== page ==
The DfE’s Hokey Cokey approach to early years
An early years teacher will have a full repertoire of songs and nursery rhymes for every occasion. And it seems that the Department for Education is drawing from this inspirational collection to guide its policymaking. Whether it’s the Hokey Cokey (“in, out, in, out, shake it all about!”) or Polly Put the Kettle On (with contrary Sukey), they’ve clearly been inspired by the constant toing and froing of nursery rhymes when planning early years assessment.
When the department consulted back in summer 2013 on changes to primary assessment (one of its lovely end-of-term gifts), it asked us whether it should introduce a baseline test for Reception: more than half of respondents said no. When asked if schools should be allowed to choose from a range of commercial options, nearly three-quarters said no. A third said it could cause inconsistencies and confusion. Nevertheless, that was what we got, and in return – to help manage workload – schools wouldn’t have to complete the foundation stage profile after this summer.
It seems that, on this occasion, the many respondents to the consultation were right and the government wrong. Not that the department has admitted as much, of course. Instead we have been treated to the intervening years of rolling out baseline assessments only to see them scrapped. And so – the inevitable corollary – the foundation-stage profile is back.
It seems that, on this occasion, the many respondents to the consultation were right and the government wrong. Not that the department has admitted as much, of course
You might think the middle of the summer holidays is a strange time to announce this final stage of the early years U-turn. It suggests that four months after the first step – the scrapping of baseline tests – the DfE has come rather late to realising it has left something of a void. Surely somebody at the department should have noticed this back then? You can be certain that plenty of early years specialists have been thinking about it. Many were predicting the profile’s return even then.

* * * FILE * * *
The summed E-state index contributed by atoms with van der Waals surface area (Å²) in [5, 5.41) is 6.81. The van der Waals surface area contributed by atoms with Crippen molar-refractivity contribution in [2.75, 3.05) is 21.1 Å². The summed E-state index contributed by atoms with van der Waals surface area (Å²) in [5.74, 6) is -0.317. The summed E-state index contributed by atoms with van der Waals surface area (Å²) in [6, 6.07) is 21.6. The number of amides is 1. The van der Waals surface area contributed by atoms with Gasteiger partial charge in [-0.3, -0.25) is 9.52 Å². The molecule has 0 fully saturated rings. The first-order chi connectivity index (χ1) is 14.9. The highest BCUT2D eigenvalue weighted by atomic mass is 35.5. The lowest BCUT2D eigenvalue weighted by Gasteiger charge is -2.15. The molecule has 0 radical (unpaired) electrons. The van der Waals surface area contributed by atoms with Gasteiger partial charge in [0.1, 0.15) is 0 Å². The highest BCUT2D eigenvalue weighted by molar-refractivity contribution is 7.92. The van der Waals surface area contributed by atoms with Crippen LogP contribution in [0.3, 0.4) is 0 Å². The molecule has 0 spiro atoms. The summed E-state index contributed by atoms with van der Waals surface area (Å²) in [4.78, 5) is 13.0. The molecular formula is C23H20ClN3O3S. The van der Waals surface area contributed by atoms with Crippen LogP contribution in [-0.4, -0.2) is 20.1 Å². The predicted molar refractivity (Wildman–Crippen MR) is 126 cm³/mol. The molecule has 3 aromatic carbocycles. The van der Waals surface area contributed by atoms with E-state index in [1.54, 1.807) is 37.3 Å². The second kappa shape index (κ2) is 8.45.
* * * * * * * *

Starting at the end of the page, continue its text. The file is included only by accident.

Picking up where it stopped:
Like with so many other chaotic changes from the DfE recently, the response was one of resigned eye-rolling rather than the ire that really ought to be coursing through the profession. This was perhaps helped by the fact that most early years professionals were fond of the profile in the first place. But, frankly, that makes it worse. Especially given the fact that the return is temporary, joining the nonsense of the repeat-run for the interim assessment frameworks in key stages 1 and 2.
One presumes that the DfE is determined to introduce a new baseline assessment system – and, arguably, that is its right. But for it to cause so much turmoil in early years settings, indeed throughout primary schools, is just unacceptable. If the government wants to introduce significant change to the sector, then it needs to do so with thought, planning, time and in collaboration with the profession, all of which have been lacking in the past few years.
It’s easy to draw simplistic comparisons to individual schools, but, in reality, any school leadership team overseeing such chaotic implementation of improvement planning would rightly expect Ofsted to be critical of its actions. The DfE should be no different. One has to ask: where is the governance that should be holding them to account?
Maybe it’s indicative of the worrying state our Parliament is in: surely with constant mismanagement at the DfE, there ought to be some part of the wider political system demanding action and improvement. Instead, we have a largely unchanged team focusing instead on whether or not to wind secondary education back 50 years and reintroduce grammar schools. Perhaps that’s all part of the Hokey Cokey approach to policy?
Michael Tidd is deputy head at Edgewood Primary School in Nottinghamshire
This article first appeared in the 19 August 2016 edition of TES.